In 1983, the congregation of First United Methodist Church in Los Angeles made a generous, lasting gift to the people of Los Angeles by creating the Los Angeles United Methodist Urban Foundation. With proceeds from the sale of this beautiful church building, previously located on Hope and 8th, in 1982, the congregation set aside two million dollars to establish an endowment for the Urban Foundation. Its original intent, which is still true today, was to support “Seeds of Hope” in urban Los Angeles with small grants to faith-based community programs, and to support the study of urban ministry at the Claremont School of Theology. Now in its 30th year, the foundation’s longevity and stability, combined with the professional expertise contained within its infrastructure, has led to a natural expansion -- with hands-on help and technical assistance for faith-based organizations committed to transforming urban communities throughout the Los Angeles region.

Claremont School of Theology


At its founding, earnings from half of the Urban Foundation endowment were earmarked for the urban ministry program at the Claremont School of Theology. To date, the Urban Foundation has provided more than $1.6 million toward urban ministry education and training at Claremont, which has provided hands-on urban internship experiences for seminary students. In 1993, the link between the Urban Foundation and the Claremont program was confirmed by the naming of the professorship in urban ministry after Mildred Hutchinson, a long-time member and chair of the Foundation's Board of Directors. The Mildred M. Hutchinson Chair of Urban Ministry has been held by Cornish Rogers, Grant Hagiya, Michael Mata, and most recently by Helene Slessarev-Jamir.

Dr. Helene Slessarev-Jamir


Helene Slessarev-Jamir, Mildred M. Hutchinson professor of Urban Studies at Claremont Theological Seminary is currently researching the character of religiously inspired justice work in response to globalization and American empire. Her books include Betrayal of the Urban Poor, and more recently, Prophetic Activism: Progressive Religious Justice Movements in Contemporary America, which includes chapters on congregational community organizing, activism in support of worker justice, immigrant rights, peace-making, and ending global poverty. Dr. Slessarev-Jamir serves as a consultant for the Urban Foundation board.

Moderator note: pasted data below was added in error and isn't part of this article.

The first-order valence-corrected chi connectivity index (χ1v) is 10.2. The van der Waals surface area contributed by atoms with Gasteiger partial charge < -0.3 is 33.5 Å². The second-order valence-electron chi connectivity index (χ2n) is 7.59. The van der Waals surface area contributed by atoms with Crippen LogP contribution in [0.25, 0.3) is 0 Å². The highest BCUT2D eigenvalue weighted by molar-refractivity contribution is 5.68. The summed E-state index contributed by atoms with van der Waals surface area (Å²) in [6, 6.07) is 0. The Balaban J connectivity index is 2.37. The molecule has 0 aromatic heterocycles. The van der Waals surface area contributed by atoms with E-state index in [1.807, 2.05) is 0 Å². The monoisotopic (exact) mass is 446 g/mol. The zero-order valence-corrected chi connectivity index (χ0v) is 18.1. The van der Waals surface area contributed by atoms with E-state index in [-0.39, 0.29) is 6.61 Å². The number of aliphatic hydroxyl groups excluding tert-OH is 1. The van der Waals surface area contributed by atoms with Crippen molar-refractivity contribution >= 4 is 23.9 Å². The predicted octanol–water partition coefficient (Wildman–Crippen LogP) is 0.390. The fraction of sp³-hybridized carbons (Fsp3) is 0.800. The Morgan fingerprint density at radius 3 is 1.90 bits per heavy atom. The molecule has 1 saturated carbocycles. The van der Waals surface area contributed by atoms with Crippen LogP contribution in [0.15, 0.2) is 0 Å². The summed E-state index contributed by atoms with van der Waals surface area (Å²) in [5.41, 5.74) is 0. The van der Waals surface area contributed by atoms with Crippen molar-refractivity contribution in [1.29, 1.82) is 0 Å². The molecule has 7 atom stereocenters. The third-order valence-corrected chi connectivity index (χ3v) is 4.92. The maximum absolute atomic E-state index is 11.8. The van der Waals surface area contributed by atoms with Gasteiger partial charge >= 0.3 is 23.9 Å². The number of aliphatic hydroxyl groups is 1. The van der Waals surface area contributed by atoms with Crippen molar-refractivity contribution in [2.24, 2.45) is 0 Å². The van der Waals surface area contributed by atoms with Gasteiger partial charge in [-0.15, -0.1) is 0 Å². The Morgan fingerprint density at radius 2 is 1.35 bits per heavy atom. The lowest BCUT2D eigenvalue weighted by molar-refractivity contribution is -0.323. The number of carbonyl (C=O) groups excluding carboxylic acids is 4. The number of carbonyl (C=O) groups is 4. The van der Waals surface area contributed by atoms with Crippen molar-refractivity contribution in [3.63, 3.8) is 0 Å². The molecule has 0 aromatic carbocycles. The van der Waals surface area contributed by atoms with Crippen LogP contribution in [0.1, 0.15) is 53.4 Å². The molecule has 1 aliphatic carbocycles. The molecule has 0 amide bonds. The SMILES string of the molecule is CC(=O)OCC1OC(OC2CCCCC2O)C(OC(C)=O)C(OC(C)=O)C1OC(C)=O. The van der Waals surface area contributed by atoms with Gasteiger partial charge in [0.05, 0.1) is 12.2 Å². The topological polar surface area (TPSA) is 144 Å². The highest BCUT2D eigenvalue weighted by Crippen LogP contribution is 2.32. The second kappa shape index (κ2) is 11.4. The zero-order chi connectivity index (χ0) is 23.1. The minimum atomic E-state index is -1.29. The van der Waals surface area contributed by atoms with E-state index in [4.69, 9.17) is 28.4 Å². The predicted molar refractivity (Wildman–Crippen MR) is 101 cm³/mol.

Seeds of Hope

In its three decades, the Urban Foundation has awarded over two million dollars in “Seeds of Hope” grants to community- and faith-based organizations, and grassroots urban projects in urban Los Angeles.

2013 Seeds of Hope grantees included:

  • Rising Tide, housed at Covenant Presbyterian Church, offers academic and cultural enrichment for multi-cultural, low-income families and children. From the “cuddle café” a private, safe space for children five and under to their teen center, children of all ages are involved in tutoring, academic enrichment, sports, and community service.
  • Power Girl Network promotes healthy choices for teens living in urban south Los Angeles.
  • We Lift LA helps foster youth make a seamless, successful transition to independent adult living (in Tarzana).
  • Loving Hands at Stevens Bryant Youth Organization provides a safe and positive learning environment, cultural and recreational programs for children in Pomona.
  • Jobs for Kids at Holman United Methodist Church CDC helps youth become job-ready and develop their spiritual, social, and economic potential.

Visit our Seeds of Hope page.



In 2005, the California Wellness Foundation helped the Urban Foundation provide three years of funding and on-site assistance to two partner grantees: St. Mark’s Lutheran Church and Rakestraw Community Center. Read our report “The Intersection of Faith and Wellness: How foundation-church partnerships benefit community health.”

The Foundation partnered with the Los Angeles District and Cal-Pac Conference of the United Methodist Church to incubate the Museum of Social Justice, now located at the historic La Plaza Methodist Church on Olvera Street in Los Angeles.



Over the years, “Seeds of Hope” grants have supported many youth organizations and youth services. In 2009, the foundation responded to a need identified by First Los Angeles United Methodist Church and with First Church founded Kid City, its first direct service program. In just a few years, Kid City grew from a safe, enriching after-school environment for very low-income children and teens in downtown Los Angeles to a college access and completion program serving hundreds of children and teens.

Visit our Kid City page.